Past Events

Days of Tolerance in Europe, November 9-16, 2008

Address by Rabbi Mark Schneier (Park East Synagogue, New York) at the Special Memorial Service on the Occasion of the 70 Anniversary of Kristallnacht

As the chairman of the World Jewish Congress of the US permit me to salute my distinguished friend, the President of the European Jewish Congress Moshe Kantor for your visionary initiative in organizing and facilitating this historical gathering. Moshe, we are so proud – you are a great source of inspiration to the American Jewish community.

In a place where there is no man, then strive to be a man. Pastor Martin Niemöller, one of the leading honest people of Germany during the Nazi era said the following and I quote: “The Nazis first came for the communist – and I did not speak up, because I was not a communist. Then they came for the Jews – and I did not speak up because I was not a Jew. And then they came for trade unionists – and I did not speak up because I was not a trade unionists. And then they came for Catholics – and I did not speak up because I was not a Catholic. And then they came for me – and there was no one left to speak up.”

Niemöller concludes with the following statement: “Injustice to anyone anywhere must be the concern of everyone everywhere.” My friends, we are each responsible for every wrong that we had the power to prevent and failed to prevent.

Seventy years ago, November 9th, 1938 – Kristallnacht, the Night of Broken Glass. The horrific prowling to the Holocaust. The angry mobs – an orgy of looting and destructions. Synagogues set ablaze. Jewish shops pillaged, Jewish men – three thousand deported to concentration camps. And yet – at that moment of crisis in the midst of the unspeakable hard the world keeps silence. The more indifference in the face of looking disaster – that even the world’s religions leaders, event their voices were not raised in screaming protest.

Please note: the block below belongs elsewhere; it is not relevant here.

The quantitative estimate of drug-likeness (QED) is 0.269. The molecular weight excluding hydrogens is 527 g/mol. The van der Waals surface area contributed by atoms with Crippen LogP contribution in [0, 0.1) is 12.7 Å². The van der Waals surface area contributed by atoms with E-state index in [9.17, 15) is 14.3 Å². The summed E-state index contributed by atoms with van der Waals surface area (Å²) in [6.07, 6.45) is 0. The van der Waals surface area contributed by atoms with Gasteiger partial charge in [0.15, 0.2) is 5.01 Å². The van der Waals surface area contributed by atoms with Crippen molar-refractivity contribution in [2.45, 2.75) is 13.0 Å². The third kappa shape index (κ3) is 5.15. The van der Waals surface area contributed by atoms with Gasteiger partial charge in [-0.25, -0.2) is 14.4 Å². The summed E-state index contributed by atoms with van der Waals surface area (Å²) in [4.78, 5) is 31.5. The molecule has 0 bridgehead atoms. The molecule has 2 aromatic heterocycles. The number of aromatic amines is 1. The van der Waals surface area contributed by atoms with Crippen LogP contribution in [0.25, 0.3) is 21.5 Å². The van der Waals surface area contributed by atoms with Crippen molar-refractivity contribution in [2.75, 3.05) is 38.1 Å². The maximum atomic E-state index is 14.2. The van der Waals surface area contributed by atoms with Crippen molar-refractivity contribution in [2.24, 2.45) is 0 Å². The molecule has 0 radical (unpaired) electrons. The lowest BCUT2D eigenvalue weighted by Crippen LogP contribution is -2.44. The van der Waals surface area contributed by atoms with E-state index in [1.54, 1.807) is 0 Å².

The American civil right leader, doctor Martin Luther King, Jr. speaking about the Holocaust said the following, and I quote: “If Protestants and Catholics had made the oppression of the Jew their very own oppression, had they come into the streets besides the Jew to scrub the sidewalks, and had Gentiles worn the stigmatizing yellow arm bands by the millions, a unique form of resistance to the Nazi regime might have developed.” Yes, my friends, we are each responsible for every wrong we had the power to prevent and failed to prevent.

Or in the works of a great English philosopher and statement Edmond Burke: “All that is necessary for evil to triumph is for good man to do nothing.”

In the United States just one generation ago a new movement was created, a movement whose goal was to free African Americans from racism and discrimination. Only one generation ago African Americans were told they could not vote because of the color of their skin. And it was the Jewish community more than any other segment of American society that provided the support to African Americans in their struggle for human rights and human dignity! That was why when the election of Barak Obama as the next President of the United States why we, the Jewish community in America, have the great source of pride and joy. The election of Obama is a result of singular role of the Jewish community during the civil rights struggle, because we were among the good people who did something.

So, to conclude. Seventy years after die Kristallnacht, what have we learnt from this tragedy? Have we become more sensitive to the needs, to fight hunger and diseases, or, in the words of Edmond Burke are we among good people who do nothing? Seventy years after die Kristallnacht are we willing to speak out against the ongoing horrible crimes against humanity in Darfur? Or are we among good people who do nothing? Are we willing to stand up to a mad man in Iran who is meant on Israel’s destruction, who is a self-proclaimed denier of the Holocaust? Or are we among good people who do nothing? And racial hate crimes have increased throughout Europe. The revival of anti-Semitism, the emergence of Islamophobia; the overall increase in xenophobic attitudes… Have we done everything in our power to prevent these wrongs? Are we among good people who do nothing? The lesson of die Kristallnacht 28:40 – in a place where there is no man, then strive to be that man. For any Injustice to anyone anywhere must be the concern of everyone everywhere. Thank you